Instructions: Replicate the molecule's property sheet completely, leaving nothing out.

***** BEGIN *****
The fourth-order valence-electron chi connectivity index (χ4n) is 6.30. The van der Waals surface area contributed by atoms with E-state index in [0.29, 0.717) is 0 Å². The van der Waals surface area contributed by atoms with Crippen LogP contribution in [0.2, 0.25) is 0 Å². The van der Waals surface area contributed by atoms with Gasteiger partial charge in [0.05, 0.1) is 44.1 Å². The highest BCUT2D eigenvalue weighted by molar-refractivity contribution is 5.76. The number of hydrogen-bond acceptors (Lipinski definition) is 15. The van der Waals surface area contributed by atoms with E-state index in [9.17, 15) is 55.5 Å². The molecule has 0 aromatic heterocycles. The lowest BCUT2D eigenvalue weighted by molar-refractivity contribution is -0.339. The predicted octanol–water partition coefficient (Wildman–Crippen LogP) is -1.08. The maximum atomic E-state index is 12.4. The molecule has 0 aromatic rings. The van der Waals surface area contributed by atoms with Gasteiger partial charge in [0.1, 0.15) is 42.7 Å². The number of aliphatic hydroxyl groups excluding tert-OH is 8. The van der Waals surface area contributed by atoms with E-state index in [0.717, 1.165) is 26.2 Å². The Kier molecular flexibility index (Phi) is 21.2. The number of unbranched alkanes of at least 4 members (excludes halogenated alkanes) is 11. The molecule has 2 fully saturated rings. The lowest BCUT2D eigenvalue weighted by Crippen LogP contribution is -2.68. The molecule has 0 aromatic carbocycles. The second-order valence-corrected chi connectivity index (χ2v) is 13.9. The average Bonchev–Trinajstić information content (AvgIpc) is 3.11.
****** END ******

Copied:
The fourth-order valence-electron chi connectivity index (χ4n) is 6.30. The van der Waals surface area contributed by atoms with E-state index in [0.29, 0.717) is 0 Å². The van der Waals surface area contributed by atoms with Crippen LogP contribution in [0.2, 0.25) is 0 Å². The van der Waals surface area contributed by atoms with Gasteiger partial charge in [0.05, 0.1) is 44.1 Å². The highest BCUT2D eigenvalue weighted by molar-refractivity contribution is 5.76. The number of hydrogen-bond acceptors (Lipinski definition) is 15. The van der Waals surface area contributed by atoms with E-state index in [9.17, 15) is 55.5 Å². The molecule has 0 aromatic heterocycles. The lowest BCUT2D eigenvalue weighted by molar-refractivity contribution is -0.339. The predicted octanol–water partition coefficient (Wildman–Crippen LogP) is -1.08. The maximum atomic E-state index is 12.4. The molecule has 0 aromatic rings. The van der Waals surface area contributed by atoms with Gasteiger partial charge in [0.1, 0.15) is 42.7 Å². The number of aliphatic hydroxyl groups excluding tert-OH is 8. The van der Waals surface area contributed by atoms with E-state index in [0.717, 1.165) is 26.2 Å². The Kier molecular flexibility index (Phi) is 21.2. The number of unbranched alkanes of at least 4 members (excludes halogenated alkanes) is 11. The molecule has 2 fully saturated rings. The lowest BCUT2D eigenvalue weighted by Crippen LogP contribution is -2.68. The molecule has 0 aromatic carbocycles. The second-order valence-corrected chi connectivity index (χ2v) is 13.9. The average Bonchev–Trinajstić information content (AvgIpc) is 3.11.